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US withdraws from Unesco, cites bias against Israel

Withdrawal goes into effect at the end of 2018

Gardiner Harris & Steven Erlanger | NYT  |  Washington 

Unesco, UNESCO

The administration announced on Thursday that it would withdraw from Unesco, the United Nations cultural organisation, after years of America distancing itself because of what it called the group’s “anti-bias.”

“This decision was not taken lightly,” according to a State Department statement on Thursday. In addition to anti-bias, the department cited “the need for fundamental reform” and “mounting arrears” at the organization.
While the United States withdrew from the group, the administration said it wanted to continue providing American perspective and expertise to Unesco, but as a nonmember observer. The withdrawal goes into effect at the end of 2018.

Unesco, the United Nations Educational, Scientific and Cultural Organization known for its designation of world heritage sites, is a global development agency with missions that include promoting sex education, literacy, clean water and equality for women.

In a lengthy written statement, Irina Bokova, Unesco’s director-general, expressed regret at the American withdrawal and said that the American people shared the organization’s goals.

“Universality is critical to Unesco’s mission to strengthen peace and security in the face of hatred and violence, to defend human rights and dignity,” she wrote.

In 2011, the United States stopped funding due to what was then a forgotten, 15-year-old amendment mandating a complete cutoff of American financing to any United Nations agency that accepts Palestine as a full member. Various efforts by President Barack Obama to overturn the legal restriction narrowly failed in Congress, and the United States lost its vote at the organisation after two years of nonpayment, in 2013. was dependent on the United States for 22 per cent of its budget, then about $70 million a year.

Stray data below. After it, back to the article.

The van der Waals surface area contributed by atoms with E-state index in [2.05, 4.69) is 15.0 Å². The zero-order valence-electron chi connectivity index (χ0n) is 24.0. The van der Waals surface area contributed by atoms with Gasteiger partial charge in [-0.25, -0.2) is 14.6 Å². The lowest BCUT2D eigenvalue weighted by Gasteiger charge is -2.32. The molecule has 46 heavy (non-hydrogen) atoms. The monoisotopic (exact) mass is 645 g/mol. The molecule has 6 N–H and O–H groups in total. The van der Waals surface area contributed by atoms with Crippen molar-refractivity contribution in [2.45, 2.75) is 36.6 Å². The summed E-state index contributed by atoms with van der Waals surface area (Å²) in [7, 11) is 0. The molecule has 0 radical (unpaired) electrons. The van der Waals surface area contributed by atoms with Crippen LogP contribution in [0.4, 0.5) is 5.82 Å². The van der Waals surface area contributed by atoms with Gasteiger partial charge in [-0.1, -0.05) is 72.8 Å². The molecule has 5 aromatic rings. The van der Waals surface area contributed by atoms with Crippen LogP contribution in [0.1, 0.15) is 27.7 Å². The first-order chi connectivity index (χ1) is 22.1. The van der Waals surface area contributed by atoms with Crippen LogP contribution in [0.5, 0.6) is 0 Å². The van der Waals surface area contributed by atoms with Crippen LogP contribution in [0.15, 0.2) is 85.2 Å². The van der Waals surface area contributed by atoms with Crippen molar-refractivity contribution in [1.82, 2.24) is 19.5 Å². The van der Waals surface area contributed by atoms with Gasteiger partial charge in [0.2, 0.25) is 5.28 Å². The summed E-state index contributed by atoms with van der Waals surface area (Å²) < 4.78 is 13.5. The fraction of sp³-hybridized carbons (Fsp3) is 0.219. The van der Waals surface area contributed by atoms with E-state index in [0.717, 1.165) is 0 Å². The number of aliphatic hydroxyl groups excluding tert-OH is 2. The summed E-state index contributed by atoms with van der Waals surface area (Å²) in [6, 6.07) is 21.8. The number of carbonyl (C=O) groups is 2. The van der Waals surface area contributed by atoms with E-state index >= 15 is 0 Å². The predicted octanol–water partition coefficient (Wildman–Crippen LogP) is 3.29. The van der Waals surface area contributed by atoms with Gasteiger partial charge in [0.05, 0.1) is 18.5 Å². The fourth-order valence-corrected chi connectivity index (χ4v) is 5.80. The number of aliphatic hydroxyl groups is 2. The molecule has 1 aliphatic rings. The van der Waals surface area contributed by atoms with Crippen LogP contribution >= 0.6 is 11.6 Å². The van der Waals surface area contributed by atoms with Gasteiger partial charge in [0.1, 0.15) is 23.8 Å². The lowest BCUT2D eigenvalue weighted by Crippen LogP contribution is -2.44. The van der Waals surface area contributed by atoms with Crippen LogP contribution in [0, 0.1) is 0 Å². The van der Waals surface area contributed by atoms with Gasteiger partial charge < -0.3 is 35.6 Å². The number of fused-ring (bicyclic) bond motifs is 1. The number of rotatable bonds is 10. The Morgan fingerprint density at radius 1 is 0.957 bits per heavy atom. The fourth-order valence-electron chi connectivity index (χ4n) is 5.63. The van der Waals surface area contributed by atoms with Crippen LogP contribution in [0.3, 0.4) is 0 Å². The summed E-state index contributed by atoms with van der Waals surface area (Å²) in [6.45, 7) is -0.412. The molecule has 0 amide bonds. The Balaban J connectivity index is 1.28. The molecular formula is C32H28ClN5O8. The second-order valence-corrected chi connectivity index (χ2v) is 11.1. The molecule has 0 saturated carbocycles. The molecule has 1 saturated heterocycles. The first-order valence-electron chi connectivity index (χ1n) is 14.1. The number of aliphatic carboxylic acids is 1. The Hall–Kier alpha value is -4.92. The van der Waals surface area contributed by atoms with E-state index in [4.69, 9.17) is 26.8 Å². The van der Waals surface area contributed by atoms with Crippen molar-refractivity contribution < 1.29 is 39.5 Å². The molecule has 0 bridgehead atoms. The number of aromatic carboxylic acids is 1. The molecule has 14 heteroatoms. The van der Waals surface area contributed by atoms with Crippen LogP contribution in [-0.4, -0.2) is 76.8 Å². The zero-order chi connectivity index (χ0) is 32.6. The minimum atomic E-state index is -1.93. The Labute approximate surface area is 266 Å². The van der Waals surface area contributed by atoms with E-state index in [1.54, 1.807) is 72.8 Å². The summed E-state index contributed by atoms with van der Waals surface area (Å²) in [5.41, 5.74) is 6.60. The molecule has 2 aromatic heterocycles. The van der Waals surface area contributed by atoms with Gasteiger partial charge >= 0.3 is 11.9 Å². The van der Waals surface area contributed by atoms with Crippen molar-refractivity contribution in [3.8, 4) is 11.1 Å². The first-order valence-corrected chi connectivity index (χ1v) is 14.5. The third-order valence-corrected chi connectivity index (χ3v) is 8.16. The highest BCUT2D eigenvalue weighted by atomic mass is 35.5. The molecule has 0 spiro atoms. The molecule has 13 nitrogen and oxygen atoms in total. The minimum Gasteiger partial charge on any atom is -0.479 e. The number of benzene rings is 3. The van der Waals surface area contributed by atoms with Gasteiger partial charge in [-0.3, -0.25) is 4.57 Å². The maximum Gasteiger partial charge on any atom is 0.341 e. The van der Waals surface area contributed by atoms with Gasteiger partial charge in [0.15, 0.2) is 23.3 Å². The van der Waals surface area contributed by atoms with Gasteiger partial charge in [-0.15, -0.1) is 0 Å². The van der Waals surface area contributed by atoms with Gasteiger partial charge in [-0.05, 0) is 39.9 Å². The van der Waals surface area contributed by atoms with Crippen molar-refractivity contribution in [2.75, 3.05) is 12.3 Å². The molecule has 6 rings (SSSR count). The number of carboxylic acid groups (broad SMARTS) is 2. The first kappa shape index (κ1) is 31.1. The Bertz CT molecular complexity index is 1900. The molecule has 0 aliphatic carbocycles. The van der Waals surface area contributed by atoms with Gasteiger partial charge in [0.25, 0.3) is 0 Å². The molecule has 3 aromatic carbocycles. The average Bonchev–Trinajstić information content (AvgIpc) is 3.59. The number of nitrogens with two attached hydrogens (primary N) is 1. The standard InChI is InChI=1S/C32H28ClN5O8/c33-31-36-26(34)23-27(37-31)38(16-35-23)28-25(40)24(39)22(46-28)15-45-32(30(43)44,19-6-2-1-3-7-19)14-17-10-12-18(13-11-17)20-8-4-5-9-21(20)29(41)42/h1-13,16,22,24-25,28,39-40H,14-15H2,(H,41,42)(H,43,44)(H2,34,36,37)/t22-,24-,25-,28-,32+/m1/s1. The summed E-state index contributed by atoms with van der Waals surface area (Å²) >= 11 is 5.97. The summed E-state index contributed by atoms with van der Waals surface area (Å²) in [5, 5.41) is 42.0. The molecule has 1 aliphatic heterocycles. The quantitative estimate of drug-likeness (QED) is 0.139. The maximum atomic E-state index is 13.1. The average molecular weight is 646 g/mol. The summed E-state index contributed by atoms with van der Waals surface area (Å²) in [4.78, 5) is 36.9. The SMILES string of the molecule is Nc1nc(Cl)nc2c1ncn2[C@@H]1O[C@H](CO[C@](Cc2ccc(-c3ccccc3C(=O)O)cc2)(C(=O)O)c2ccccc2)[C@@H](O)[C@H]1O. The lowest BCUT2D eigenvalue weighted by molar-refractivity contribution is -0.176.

Since 2011, United States arrears to the organisation have reached about $600 million, said, but she had told members of Congress repeatedly that immediate payment was not an issue, only American political re-engagement in the organisation, which she believes serves many American interests abroad. Bokova, in a telephone interview, said she “thought the decision was coming but why now, I don’t know, in the midst of elections” for a new director to replace her. “It’s very weird that’s it today,” she said. “It’s very, very regrettable.”

and were running neck-and-neck in the race to lead the cultural body after a third round of voting Wednesday whittled the field down to five. Hamad bin Abdulaziz al-Kawari of and Audrey Azoulay of — both former culture ministers — had 18 votes apiece in the battle to replace

Behind them in the secret ballot was an Egyptian career diplomat, Moushira Khattab, with 13 votes, and Tang Qian of with five, according to results posted on Unesco’s website.

©2017 The New York Times News Service

First Published: Fri, October 13 2017. 01:44 IST